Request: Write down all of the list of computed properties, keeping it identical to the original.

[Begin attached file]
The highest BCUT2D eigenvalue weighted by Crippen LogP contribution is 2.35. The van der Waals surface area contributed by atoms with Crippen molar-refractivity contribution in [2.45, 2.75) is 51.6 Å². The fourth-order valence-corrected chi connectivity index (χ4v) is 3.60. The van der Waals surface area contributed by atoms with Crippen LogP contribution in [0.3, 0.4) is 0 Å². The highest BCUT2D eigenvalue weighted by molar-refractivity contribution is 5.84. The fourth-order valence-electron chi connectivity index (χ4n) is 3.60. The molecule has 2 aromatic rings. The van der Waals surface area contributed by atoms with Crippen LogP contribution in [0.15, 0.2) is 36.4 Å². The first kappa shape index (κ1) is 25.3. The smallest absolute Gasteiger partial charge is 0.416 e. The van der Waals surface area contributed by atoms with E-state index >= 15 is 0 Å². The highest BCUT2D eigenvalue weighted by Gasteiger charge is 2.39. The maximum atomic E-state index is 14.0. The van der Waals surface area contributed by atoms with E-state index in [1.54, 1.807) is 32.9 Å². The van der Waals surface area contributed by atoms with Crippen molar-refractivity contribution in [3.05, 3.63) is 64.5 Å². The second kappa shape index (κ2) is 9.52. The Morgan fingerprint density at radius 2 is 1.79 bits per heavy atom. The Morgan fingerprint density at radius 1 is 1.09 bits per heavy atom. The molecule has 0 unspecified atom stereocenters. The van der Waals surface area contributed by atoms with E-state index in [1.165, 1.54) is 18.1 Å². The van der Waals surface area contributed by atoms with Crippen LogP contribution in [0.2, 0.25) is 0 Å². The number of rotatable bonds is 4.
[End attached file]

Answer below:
The highest BCUT2D eigenvalue weighted by Crippen LogP contribution is 2.35. The van der Waals surface area contributed by atoms with Crippen molar-refractivity contribution in [2.45, 2.75) is 51.6 Å². The fourth-order valence-corrected chi connectivity index (χ4v) is 3.60. The van der Waals surface area contributed by atoms with Crippen LogP contribution in [0.3, 0.4) is 0 Å². The highest BCUT2D eigenvalue weighted by molar-refractivity contribution is 5.84. The fourth-order valence-electron chi connectivity index (χ4n) is 3.60. The molecule has 2 aromatic rings. The van der Waals surface area contributed by atoms with Crippen LogP contribution in [0.15, 0.2) is 36.4 Å². The first kappa shape index (κ1) is 25.3. The smallest absolute Gasteiger partial charge is 0.416 e. The van der Waals surface area contributed by atoms with E-state index >= 15 is 0 Å². The highest BCUT2D eigenvalue weighted by Gasteiger charge is 2.39. The maximum atomic E-state index is 14.0. The van der Waals surface area contributed by atoms with E-state index in [1.54, 1.807) is 32.9 Å². The van der Waals surface area contributed by atoms with Crippen molar-refractivity contribution in [3.05, 3.63) is 64.5 Å². The second kappa shape index (κ2) is 9.52. The Morgan fingerprint density at radius 2 is 1.79 bits per heavy atom. The Morgan fingerprint density at radius 1 is 1.09 bits per heavy atom. The molecule has 0 unspecified atom stereocenters. The van der Waals surface area contributed by atoms with E-state index in [1.165, 1.54) is 18.1 Å². The van der Waals surface area contributed by atoms with Crippen LogP contribution in [0.2, 0.25) is 0 Å². The number of rotatable bonds is 4.